As a player, I was always very, very critical of myself. From a young age, I would be really harsh on myself.
If I’d missed a header, it would prey on my mind. I always wanted my passes to go to the correct foot of the player I was making it to, and with the right weight. If I didn’t do those things, I’d tell myself: “Come on, you’re better than that.” I wanted perfection. I want perfection when I work with young players now, too.
My early coaches instilled that in me, and it drove me to be better throughout my career.
I’d been spotted by Leeds as a teenager, and from the moment I went there on trial I absolutely adored it. I loved the coaching, how the coaches spoke to the players, and the emphasis on developing the players as human beings as well as footballers.
It felt like a huge move for me – away from Middlesbrough, away from my family and away from my mates – down to Leeds. It felt like miles and miles and miles away, when really it was only an hour and a half down the road.
“Injuries had been cruel to me, but this time I was lucky”
The coaches there were doing things with young players that were way ahead of their time. This was around 1996, 1997, and our coaches – Paul Hart, Eddie Gray and Ces Podd were the ones who had the biggest influence on me – had us playing two at the back, with four in midfield and four up front. We would keep the ball for five minutes at a time, getting the ball off the goalkeeper and knocking it around calmly in our own half.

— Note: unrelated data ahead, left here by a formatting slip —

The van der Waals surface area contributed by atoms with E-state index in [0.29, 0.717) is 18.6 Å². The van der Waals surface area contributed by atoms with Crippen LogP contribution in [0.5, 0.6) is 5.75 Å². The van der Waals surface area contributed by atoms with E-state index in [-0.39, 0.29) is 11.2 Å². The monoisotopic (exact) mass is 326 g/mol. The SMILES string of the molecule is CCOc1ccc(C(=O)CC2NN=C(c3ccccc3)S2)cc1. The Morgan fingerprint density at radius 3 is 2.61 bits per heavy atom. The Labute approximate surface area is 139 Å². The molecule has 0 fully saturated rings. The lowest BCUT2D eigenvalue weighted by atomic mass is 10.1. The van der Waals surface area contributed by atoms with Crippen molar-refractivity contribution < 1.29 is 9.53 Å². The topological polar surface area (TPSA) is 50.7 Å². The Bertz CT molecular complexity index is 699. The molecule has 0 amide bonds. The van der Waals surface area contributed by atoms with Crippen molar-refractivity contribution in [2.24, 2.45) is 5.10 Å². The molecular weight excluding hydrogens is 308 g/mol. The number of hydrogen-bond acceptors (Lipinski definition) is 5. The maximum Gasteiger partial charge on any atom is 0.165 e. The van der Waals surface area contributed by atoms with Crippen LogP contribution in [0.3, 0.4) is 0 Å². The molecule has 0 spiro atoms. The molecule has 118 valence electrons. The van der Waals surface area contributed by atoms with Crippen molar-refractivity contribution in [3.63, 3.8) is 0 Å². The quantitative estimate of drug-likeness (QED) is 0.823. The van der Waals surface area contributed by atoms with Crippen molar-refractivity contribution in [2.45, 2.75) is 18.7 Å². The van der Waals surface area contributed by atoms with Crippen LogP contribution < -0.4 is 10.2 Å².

We had a hell of a youth team at Leeds. There was a 10-year plan for us to progress to the first team under Howard Wilkinson and George Graham. There was me, Harry Kewell, Stephen MacPhail, Paul Robinson, Alan Smith and plenty of other quality players.
We’d play 11v11 against the first team quite frequently, and Paul and Eddie would make sure we were up for those games every single time.
“When you go over there, make an impression,” they’d say. “Make an impression on George and make an impression on whoever you’re up against. If you’re up against Jimmy Floyd Hasselbaink, give him a kick. Be aggressive against him.”